| Austin 3-Litre|
| Manufacturer:|| British Leyland|
The Austin 3-Litre was a British saloon car introduced by British Leyland in 1968. Sales were very poor and the model was discontinued in 1971 after less than 10,000 were made. It suffered from a perception that it was merely an enlarged Austin/Morris 1800, with which it shared its door skins, although it was in fact a quite different car.
Codenamed ADO61, the car was intended to be BMC's offering in the 3-litre executive class and was originally designed in the early 1960s, before the British Leyland era. Unlike the visually similar (but smaller) front wheel drive 1800 range, the 3-litre engine (a 7-bearing modification of the BMC C-Series) drove the rear wheels through a conventional 4 speed gearbox. The car used Hydrolastic suspension with self-levelling hydraulic rams at the rear and was praised for its excellent ride. Alec Issigonis, who designed the front wheel drive cars, had no part in the 3-Litre, which he was reportedly keen to point out.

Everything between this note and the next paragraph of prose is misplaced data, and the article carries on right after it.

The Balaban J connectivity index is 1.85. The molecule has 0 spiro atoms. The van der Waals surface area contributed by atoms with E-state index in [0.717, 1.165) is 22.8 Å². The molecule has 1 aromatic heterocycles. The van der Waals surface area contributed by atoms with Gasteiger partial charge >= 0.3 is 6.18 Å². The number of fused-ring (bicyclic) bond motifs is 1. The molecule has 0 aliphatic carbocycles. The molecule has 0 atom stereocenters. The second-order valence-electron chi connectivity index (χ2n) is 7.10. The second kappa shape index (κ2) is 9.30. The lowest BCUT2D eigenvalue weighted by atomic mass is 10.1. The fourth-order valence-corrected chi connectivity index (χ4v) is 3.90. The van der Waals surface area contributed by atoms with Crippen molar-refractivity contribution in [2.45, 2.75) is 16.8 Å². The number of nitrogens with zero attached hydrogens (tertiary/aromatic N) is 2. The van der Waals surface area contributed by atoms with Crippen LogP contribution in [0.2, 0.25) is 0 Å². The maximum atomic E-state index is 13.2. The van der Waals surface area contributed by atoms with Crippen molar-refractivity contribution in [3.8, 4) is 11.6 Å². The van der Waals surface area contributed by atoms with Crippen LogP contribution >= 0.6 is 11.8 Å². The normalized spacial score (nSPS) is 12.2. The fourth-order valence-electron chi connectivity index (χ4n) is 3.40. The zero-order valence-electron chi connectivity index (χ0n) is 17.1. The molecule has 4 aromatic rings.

To cater for its intended market the interior was luxurious, featuring wood and leather, and the boot was longer than that of the 1800, contributing to an overall length of 186 inches (the 1800 was 167 inches long).
No replacement car was made by Austin in this class since by the time one would have been required, Rover and Triumph were also within British Leyland, and this was seen as a market segment more properly server by those marques.